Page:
"YOUNG LOVE", the longtime siren song of Madison Avenue, is being remixed as marketers increasingly turn their attention to consumers born when “45” meant music rather than the number after 44 and “Apple” meant fruit.
The ardor for younger consumers has lasted for decades, fueled by perceptions of them as being more likely to try new products and change brands and to spend almost every penny they make. Older consumers, by contrast, were less desirable because they were deemed to be shoppers with entrenched habits who lived sedentary, frugal lives.
The arrival of the baby boomers — the 76 million Americans born from 1946 to 1964 — into the upper age brackets is the leading reason for the shift in opinions about older consumers. Free-spending boomers think young, to quote from a Pepsi-Cola slogan of their era, regardless of how old they actually are.
“It’s a demographic group that’s too big and too rich to ignore,” said Jerry Shereshewsky, chief executive at Grandparents.com in New York, which publishes an e-mail newsletter and a Web site.
“There’s still a lot of missionary work, but little by little, advertisers are getting it,” said Mr. Shereshewsky, who has hired the New York office of Taxi to create a campaign planned for the end of the year.
Another reason for the change is that consumers in their 60s, 70s and 80s are behaving differently from their counterparts in previous decades, particularly in their willingness to travel, dine out and adopt new technologies.
“They see life as something to grab and want to look great, feel great,” said Mary Lou Quinlan, who runs Just Ask a Woman, a marketing company in New York that works for clients like Clairol and GlaxoSmithKline.
“They won’t settle for the meager choices marketers might have offered in the past,” she added.
A sign of the shifting attitudes toward older consumers is the title of a conference on Tuesday aimed at women 40 and older: the Reinvention Convention. The host of the conference, at Chelsea Piers in Manhattan, is More magazine, published by the Meredith Corporation, and the sponsors include Wachovia and Harley-Davidson.
“These are people who are changing their lives, doing things they’re passionate about,” said Laurie Clemens, rider services marketing lead at Harley-Davidson in Milwaukee. “We want to connect with them.”
Other efforts to reach those consumers include garage party events at local dealerships, she added, along with courses for new riders at Rider’s Edge, the Harley-Davidson motorcycle school, and advertisements in magazines like More, Shape and Women’s Health.
More, introduced by Meredith in 1998, seeks a readership of older women. Although ad pages have been making percentage gains in double digits, “there are certain categories that still have this obsession with youth,” said Brenda Saget Darling, vice president and publisher, among them fashion.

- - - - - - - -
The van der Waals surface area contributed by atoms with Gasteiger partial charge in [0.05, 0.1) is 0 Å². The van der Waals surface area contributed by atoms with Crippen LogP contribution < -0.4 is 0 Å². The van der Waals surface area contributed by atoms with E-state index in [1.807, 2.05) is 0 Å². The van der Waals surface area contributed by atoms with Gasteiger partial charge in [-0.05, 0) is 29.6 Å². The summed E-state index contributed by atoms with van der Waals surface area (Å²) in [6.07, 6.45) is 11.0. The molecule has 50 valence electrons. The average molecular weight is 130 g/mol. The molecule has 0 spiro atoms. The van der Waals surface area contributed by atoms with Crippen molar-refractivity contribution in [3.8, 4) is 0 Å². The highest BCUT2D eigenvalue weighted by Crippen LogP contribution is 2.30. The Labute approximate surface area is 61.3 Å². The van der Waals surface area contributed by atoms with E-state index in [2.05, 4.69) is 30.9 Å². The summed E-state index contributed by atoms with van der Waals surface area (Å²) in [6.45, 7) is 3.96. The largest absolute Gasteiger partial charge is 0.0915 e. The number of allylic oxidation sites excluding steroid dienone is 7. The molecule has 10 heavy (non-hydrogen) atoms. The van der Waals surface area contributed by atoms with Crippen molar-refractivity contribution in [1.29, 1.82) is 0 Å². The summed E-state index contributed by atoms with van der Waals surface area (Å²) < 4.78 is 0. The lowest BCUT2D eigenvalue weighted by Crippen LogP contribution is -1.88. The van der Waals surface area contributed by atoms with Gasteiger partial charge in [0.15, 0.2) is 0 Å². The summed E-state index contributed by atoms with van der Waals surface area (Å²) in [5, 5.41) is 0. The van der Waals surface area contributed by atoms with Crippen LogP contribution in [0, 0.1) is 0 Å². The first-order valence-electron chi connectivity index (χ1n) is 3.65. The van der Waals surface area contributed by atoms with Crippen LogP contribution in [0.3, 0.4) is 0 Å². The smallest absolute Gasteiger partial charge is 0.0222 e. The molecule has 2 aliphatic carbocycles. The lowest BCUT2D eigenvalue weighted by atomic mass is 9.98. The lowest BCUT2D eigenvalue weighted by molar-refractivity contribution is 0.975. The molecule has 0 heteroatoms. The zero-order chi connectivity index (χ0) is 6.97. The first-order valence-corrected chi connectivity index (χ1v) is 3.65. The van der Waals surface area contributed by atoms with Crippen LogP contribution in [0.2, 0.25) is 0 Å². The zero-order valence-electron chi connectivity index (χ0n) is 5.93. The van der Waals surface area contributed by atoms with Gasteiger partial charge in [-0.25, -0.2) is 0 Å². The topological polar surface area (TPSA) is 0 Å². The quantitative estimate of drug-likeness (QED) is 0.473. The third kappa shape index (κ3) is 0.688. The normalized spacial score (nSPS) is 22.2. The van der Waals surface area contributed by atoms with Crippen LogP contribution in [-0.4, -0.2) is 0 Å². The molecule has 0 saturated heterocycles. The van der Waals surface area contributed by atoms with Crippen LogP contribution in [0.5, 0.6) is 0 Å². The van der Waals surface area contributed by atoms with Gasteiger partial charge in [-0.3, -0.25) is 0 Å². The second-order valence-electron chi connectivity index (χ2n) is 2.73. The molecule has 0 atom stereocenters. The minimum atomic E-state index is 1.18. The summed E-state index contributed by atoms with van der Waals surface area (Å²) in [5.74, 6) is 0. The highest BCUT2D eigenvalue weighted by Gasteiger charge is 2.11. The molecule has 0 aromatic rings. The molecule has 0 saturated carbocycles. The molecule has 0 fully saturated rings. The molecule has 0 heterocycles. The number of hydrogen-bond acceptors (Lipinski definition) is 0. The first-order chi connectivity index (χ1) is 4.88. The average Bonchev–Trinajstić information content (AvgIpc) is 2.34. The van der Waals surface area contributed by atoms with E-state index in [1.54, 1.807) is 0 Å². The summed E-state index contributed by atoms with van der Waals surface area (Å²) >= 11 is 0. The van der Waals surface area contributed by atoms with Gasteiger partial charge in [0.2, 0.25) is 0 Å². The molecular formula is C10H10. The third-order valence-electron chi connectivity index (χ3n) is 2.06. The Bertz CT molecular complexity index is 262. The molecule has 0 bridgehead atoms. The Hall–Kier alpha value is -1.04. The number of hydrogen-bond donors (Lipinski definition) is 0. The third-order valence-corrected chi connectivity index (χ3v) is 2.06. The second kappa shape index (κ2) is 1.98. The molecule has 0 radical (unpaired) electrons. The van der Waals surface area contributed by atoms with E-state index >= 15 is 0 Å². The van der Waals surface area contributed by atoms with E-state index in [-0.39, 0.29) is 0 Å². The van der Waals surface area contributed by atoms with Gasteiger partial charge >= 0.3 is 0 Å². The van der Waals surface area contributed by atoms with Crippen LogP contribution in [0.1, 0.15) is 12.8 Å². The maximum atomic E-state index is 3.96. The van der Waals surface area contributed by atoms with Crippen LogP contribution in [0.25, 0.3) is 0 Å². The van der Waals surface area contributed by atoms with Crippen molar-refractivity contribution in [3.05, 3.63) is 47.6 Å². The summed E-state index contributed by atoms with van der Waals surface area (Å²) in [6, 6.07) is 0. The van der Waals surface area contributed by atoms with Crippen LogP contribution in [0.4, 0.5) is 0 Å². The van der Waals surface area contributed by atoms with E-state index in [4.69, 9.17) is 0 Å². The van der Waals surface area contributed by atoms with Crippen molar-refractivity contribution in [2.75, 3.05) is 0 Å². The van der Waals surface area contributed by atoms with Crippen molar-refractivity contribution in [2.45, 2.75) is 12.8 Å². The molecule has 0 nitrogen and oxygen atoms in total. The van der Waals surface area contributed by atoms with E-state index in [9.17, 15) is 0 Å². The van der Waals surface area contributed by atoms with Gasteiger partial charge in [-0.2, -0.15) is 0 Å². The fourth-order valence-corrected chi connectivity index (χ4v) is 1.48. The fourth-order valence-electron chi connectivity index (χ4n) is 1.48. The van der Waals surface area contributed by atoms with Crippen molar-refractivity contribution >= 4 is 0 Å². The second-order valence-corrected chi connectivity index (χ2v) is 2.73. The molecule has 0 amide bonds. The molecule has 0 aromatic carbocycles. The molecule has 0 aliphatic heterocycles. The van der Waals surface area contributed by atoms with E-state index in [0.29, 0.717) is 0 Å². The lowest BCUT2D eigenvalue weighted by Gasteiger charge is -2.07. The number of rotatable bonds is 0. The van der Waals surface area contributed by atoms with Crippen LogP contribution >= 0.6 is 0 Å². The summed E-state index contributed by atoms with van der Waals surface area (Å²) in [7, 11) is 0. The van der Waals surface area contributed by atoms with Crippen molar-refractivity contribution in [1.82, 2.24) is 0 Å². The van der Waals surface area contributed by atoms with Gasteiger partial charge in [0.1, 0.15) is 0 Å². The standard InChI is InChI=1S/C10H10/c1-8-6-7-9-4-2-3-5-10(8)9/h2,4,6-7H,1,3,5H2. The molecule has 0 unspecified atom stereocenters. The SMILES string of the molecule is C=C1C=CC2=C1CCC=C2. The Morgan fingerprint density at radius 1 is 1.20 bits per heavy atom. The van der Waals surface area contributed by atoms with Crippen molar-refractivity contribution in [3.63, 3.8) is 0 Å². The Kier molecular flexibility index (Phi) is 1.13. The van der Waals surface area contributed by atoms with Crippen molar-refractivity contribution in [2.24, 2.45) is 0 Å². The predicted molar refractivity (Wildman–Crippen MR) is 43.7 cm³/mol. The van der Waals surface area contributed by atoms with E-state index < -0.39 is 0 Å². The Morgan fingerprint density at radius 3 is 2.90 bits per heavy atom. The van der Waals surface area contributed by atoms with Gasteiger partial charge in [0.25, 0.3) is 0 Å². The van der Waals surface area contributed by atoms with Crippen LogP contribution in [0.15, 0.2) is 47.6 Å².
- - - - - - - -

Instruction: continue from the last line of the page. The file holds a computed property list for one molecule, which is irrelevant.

“It’s a challenge that we’ll probably always face,” she added.
Offsetting that is business from marketers in categories like automobiles, including Lexus and Volvo, and financial services, including Wachovia, which concentrates its pitches on retirement planning.
“For a 20-something, retirement should be on your radar,” said Lynne Ford, senior vice president and director for the retail retirement group at Wachovia in Charlotte, N.C., but “around age 40, retirement comes onto the scope.”
“Financial services companies have historically woefully underperformed in reaching out to women,” she added. “We want to change the model.”
Another marketer rethinking its approach is Biomet, which sells artificial hips and knees. A campaign that began this week, by Boyden & Youngblutt in Fort Wayne, Ind., features Mary Lou Retton, the former Olympic gymnast, who is 39.
“She definitely trends in with our new group of demographics, boomers who want to be more active and don’t want to live with pain,” said Stacey Jones, director for consumer marketing at Biomet Orthopedics in Warsaw, Ind.
Ms. Retton not only endorses Biomet, Ms. Jones said, she is a customer, too, having received a Magnum hip when she was 37.
(Yes, Biomet’s joints bear brand names. Another popular product is the Oxford Partial Knee.)
Not every marketing maneuver aimed at older consumers is wildly successful. For example, the trade publication Advertising Age reported last week that a new line of anti-aging products sold by Unilever under the Dove Pro-Age name is being outsold by a similar line of products sold by Procter & Gamble under the Olay Definity brand.
The Pro-Age line drew widespread attention for ads of nude grandmothers, tastefully photographed by Annie Leibovitz. The article in Advertising Age wondered whether the Dove ads “went a step too far in embracing aging in all its naked, wrinkled and sagging glory”; the ads for Olay Definity are more conventional.
An older woman “doesn’t wake up and say, ‘I’m glad I look older today,’” said Ms. Quinlan of Just Ask a Woman, who is also a columnist for More and is to speak at the conference.
“As marketers try to come up with a new set of role models and icons,” she added, “there will be missteps.”
Stuart Elliott, The New York Times. October 4, 2007
Copyright © 2007 The New York Times Company. All rights reserved.